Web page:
This sermon was given by Rev Caroline on the 12th Sunday after Trinity.
The last time that you held a bible in your hands what did you feel? How did you handle it? Did you casually flip it open to the suggested page or did you need to use the index? What was in your heart as you held the bible? Reverence? Awe? Anticipation? Expectation of being fed by what you read or daunted wondering if you would fully understand?
The scriptures promise that we will find joy and delight therein. If you have ever undertaken a bible reading plan, real gems can be found that are not as familiar as the passages in the lectionary on Sundays. Gems that can delight and nourish us on the journey.
Jeremiah can teach us a lot about how to treasure God’s words in the bible. Today’s reading tells us:
Your words were found, and I ate them,
and your words became to me a joy
and the delight of my heart;
for I am called by your name,
O Lord, God of hosts. (Jeremiah 15:16)
A number of years ago I was teaching a Business Studies group. I had just handed out a page of homework and was explaining it to the group when I noticed one young man was chewing each time I looked at him. When I walked around the class later on, I noticed that he didn’t have a homework sheet.
“Where is your homework sheet, Jason?” I asked.
“Oh I ate it!”, he replied.
The only response that I could think of for this bizarre behaviour was to say: “Well, that adds a new level of meaning to the phrase “Read and inwardly digest!” And give him another copy.
In Jeremiah’s day, God’s Word was handwritten on leather scrolls lovingly and carefully copied. Sometimes these scrolls were misplaced or even forgotten. When he says “Your words were found”, some commentators believe that he may have been alluding to the incident during King Josiah’s reign when the lost books of Moses were discovered in the neglected temple in Jerusalem (2 Kings 22). As the lost or forgotten scrolls are unrolled and remembered, Jeremiah “ate” them. Not in the sense of the young Business Studies student who ate and literally digested his homework – but in the sense of devouring the scriptures with his mind and heart, taking in what they say and allowing God to nourish him and direct his paths through them.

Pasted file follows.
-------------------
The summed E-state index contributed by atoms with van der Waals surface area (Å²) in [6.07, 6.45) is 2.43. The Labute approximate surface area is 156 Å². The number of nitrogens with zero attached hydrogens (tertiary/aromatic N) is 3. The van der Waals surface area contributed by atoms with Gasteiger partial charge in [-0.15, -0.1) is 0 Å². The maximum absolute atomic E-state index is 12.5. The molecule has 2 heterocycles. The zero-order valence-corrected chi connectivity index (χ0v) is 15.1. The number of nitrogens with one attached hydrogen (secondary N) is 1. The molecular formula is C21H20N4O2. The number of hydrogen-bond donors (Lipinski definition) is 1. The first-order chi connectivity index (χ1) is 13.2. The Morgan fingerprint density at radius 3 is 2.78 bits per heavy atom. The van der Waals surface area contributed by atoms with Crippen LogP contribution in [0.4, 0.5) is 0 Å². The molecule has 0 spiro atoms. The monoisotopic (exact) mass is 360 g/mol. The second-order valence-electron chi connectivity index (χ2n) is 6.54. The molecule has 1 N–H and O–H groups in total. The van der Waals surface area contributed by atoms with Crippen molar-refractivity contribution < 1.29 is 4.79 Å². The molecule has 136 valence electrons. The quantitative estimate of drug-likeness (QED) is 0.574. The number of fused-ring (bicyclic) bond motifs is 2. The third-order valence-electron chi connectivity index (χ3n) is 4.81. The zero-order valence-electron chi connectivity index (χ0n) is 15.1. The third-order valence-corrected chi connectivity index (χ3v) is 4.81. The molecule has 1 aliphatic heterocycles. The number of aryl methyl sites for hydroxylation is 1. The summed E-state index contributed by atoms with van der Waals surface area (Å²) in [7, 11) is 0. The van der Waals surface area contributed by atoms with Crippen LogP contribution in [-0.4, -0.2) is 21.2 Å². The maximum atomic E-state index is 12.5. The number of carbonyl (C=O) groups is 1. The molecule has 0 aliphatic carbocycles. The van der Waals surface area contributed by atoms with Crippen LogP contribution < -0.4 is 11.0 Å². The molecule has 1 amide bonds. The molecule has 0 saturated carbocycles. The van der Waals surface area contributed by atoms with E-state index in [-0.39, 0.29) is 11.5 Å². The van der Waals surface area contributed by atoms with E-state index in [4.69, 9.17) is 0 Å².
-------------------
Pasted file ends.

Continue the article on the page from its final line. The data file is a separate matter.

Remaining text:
In recent weeks, as many if you will know, we have been in the process of packing and unpacking. It can be a mixed blessing going through things to pack and things to discard….but, I’m sure we can all relate to that sense of delight, when having a sort out, of finding some long lost or forgotten precious item….. a photograph, card or gift or some momento. There is that gasp of delight and poring over it, soaking in and re-activating the memory.
Add into that response something that has been really precious to you that you have been missing and re-discovered and we are getting closer to Jeremiah’s response to finding God’s words. There is joy, devouring all that they say, allowing the nourishment offered to build in the heart. Delighting.
I don’t know if any of you have visited the Jewish Museum in Manchester? When I visited, I was struck by the massive scroll that was partially spread out on a vast table that was above the rest of the museum displays. As I approached it and recognised that it was hundreds of years old, I was profoundly moved by this holy scroll that hundreds of people must have pored over as they rolled and unrolled it through the centuries. It was humbling and beautiful.